Australian regulators weekly wrap — Monday, 20 September 2021

Keeping on top of the latest financial services regulatory & compliance trends?

Investing time in your professional development within a rapidly changing financial services industry is challenging. To meet that challenge, the Australian regulators weekly wrap is designed to keep you at forefront of your practice by quickly setting out the top 5 developments from the past week, analysis and practical considerations for the future.

  1. Licensing update (ASIC): ASIC has released a report outlining key issues, new and proposed changes to its licensing processes, and other work it has undertaken that affects licensees. Between July 2020 and June 2021, ASIC received 1,883 AFSL and ACL applications (an increase from 1,346 the previous year). The increase was mainly due to the licensing reforms relating to insurance claims handling and debt management services. AFSL applications alone were up 40%. ASIC approved 458 new AFSLs and ACLs (compared to 394 last year). ASIC also approved 537 variation applications by existing licensees (the same as last year). In addition to AFS and credit licence approvals, 391 AFS and ACL applications were withdrawn or rejected for lodgement, one was refused, 563 licences were cancelled and 23 suspended. My top read for the week for practitioners in the licensing space (we have done / are doing about 20 ourselves in 2021), you can read the report here.
  2. BBSW securities (RBA): the Reserve Bank is introducing new eligibility criteria for securities to be accepted as collateral in the Reserve Bank’s market operations. Floating rate notes and marketed asset-backed securities issued on or after 1 December 2022 that reference BBSW must include robust fallback provisions. All self-securitisations, regardless of the date of issue, must include robust fallback provisions. Eligibility criteria for FRNs and marketed asset-backed securities issued before 1 December 2022 are unchanged. However, issuers should consider including robust fallbacks for such securities, depending on their length of time to maturity, as a matter of prudent risk management. More detail is here, and this will come as no surprise — ASIC and APRA have been banging the drum about the change over from BBSW from quite some time now.
  3. Design & distribution (ASIC): ASIC has released additional information for advice licensees and financial advisers who are authorised representatives to help them prepare for the commencement of the design and distribution obligations on 5 October 2021. The fact sheet is here, and contains quite useful summarised information which complements RG 274. For example, it clarifies that advice licensees and financial advisers are exempt from meeting the reasonable steps obligation when providing personal advice but not when providing general advice. The exemption from the reasonable steps obligation applies when personal advice is provided because, in these circumstances, the adviser is providing advice tailored to the consumer’s individual circumstances. Given the amount of TMDS that financial advisers (and credit reps) will be receiving at the moment from issuers, the distilled information is quite timely.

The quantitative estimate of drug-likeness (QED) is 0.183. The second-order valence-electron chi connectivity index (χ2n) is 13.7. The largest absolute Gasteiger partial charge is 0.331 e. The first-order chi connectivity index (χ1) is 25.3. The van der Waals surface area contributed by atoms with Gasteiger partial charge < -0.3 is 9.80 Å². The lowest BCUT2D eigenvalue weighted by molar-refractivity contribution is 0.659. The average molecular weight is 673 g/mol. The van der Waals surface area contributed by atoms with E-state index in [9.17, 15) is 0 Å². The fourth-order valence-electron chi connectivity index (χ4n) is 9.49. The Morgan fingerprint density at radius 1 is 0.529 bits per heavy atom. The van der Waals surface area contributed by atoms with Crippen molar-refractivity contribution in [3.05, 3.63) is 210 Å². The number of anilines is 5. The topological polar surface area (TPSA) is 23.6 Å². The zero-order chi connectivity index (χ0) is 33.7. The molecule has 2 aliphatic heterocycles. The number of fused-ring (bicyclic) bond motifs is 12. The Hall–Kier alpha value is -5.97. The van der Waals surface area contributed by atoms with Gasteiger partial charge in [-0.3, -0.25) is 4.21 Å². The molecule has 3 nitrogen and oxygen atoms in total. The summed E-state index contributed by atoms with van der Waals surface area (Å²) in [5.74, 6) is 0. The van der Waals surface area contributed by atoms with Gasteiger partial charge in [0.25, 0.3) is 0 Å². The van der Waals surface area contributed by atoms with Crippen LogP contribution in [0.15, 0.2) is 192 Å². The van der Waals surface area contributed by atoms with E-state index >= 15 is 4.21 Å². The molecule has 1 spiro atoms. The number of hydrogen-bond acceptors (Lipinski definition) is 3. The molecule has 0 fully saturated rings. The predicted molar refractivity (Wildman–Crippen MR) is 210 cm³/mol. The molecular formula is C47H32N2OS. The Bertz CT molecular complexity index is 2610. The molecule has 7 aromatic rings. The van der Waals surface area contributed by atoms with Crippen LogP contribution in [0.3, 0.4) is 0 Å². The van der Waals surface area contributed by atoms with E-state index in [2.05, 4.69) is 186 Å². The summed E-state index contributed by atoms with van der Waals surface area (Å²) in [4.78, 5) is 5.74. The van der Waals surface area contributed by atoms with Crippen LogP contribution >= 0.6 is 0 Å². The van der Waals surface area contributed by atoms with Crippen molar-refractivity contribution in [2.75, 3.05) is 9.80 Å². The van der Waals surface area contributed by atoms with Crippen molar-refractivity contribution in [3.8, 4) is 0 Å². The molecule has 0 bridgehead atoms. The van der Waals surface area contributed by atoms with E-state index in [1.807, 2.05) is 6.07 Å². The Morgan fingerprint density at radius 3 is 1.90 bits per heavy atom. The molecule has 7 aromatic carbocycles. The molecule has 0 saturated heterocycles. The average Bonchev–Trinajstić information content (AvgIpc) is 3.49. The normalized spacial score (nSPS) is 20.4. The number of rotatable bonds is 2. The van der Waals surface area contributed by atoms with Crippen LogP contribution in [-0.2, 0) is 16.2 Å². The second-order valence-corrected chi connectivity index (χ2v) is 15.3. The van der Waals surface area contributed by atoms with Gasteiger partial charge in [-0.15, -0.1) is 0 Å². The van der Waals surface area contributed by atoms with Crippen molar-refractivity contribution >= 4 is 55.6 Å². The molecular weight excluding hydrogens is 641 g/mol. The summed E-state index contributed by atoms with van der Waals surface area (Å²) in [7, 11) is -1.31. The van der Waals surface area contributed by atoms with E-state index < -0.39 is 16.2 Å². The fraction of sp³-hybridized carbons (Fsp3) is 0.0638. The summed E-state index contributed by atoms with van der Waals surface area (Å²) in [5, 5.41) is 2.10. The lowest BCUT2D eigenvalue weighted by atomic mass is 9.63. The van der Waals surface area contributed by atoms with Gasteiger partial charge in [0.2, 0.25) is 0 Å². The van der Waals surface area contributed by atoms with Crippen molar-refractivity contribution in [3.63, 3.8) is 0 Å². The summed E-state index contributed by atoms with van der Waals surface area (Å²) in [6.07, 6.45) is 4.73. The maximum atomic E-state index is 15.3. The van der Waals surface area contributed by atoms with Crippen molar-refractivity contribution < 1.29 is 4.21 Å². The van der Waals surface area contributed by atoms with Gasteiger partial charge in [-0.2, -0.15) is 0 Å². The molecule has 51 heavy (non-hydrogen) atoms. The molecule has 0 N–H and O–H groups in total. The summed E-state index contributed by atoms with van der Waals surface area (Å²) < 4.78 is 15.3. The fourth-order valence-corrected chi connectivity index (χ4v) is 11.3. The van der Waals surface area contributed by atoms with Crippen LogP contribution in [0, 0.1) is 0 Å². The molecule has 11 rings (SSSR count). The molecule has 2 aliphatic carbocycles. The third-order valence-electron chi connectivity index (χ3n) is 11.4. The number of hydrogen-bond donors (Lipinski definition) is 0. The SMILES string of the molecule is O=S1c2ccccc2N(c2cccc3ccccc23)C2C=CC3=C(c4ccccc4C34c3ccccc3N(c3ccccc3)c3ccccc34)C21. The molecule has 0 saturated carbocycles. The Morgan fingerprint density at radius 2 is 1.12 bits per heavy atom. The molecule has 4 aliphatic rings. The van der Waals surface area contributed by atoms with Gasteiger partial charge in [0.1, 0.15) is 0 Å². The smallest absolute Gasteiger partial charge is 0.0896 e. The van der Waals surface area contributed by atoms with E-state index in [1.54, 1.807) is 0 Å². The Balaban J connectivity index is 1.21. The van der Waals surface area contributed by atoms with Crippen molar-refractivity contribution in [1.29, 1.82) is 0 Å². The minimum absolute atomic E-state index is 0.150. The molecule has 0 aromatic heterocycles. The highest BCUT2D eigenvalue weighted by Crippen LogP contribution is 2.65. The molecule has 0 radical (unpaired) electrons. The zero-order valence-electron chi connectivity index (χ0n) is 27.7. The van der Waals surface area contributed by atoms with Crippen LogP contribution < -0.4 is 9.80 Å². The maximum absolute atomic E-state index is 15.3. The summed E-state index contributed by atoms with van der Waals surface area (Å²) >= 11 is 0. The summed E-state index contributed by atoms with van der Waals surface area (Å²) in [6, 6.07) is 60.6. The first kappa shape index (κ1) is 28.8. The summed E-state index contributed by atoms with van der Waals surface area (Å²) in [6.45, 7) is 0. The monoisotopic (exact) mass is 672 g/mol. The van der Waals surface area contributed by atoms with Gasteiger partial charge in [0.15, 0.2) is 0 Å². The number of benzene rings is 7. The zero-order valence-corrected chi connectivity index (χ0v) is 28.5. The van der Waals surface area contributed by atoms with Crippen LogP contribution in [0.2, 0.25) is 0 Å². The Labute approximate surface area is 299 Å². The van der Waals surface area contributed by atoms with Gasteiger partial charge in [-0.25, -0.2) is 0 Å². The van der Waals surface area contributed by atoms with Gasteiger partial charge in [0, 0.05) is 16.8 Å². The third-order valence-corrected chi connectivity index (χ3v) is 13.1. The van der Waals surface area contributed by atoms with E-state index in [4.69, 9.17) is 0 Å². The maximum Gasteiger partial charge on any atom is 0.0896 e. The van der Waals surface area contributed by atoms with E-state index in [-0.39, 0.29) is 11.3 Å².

4. Criminal actions (ASIC): the corporate regulator has brought criminal charges against CBA, for the mis-selling of consumer credit insurance. The charges relate to allegations that between 2011 and 2015, CBA made false or misleading representations to customers that the insurance policies had uses or benefits to those customers when part or all the benefits were not available. It has also brought criminal charges against ME bank, again for misleading & deceptive. The charges relate to letters issued by ME Bank to home loan customers between September 2016 and September 2018, which ASIC alleges made false and misleading representations about: customers’ relevant annual interest rates; and/or, the minimum repayment to be paid after the fixed-rate period expired; and/or the minimum repayment to be paid after the interest-only rate period expired. ASIC also alleges that, between December 2016 and February 2018, ME Bank failed to give written notice to home loan customers that their annual interest rates and minimum repayment amounts were changing after their interest-only rate and/or fixed-rate period expired. The actions are notable for the fact that ASIC considers it can satisfy the higher burden of proof require to maintain criminal charges, and the aggressiveness — such litigation is rare. Somewhat ominous as well given the new breach reporting regime commencing in October specifically makes misleading & deceptive conduct a ‘deemed significant’ breach. For more detail, read here.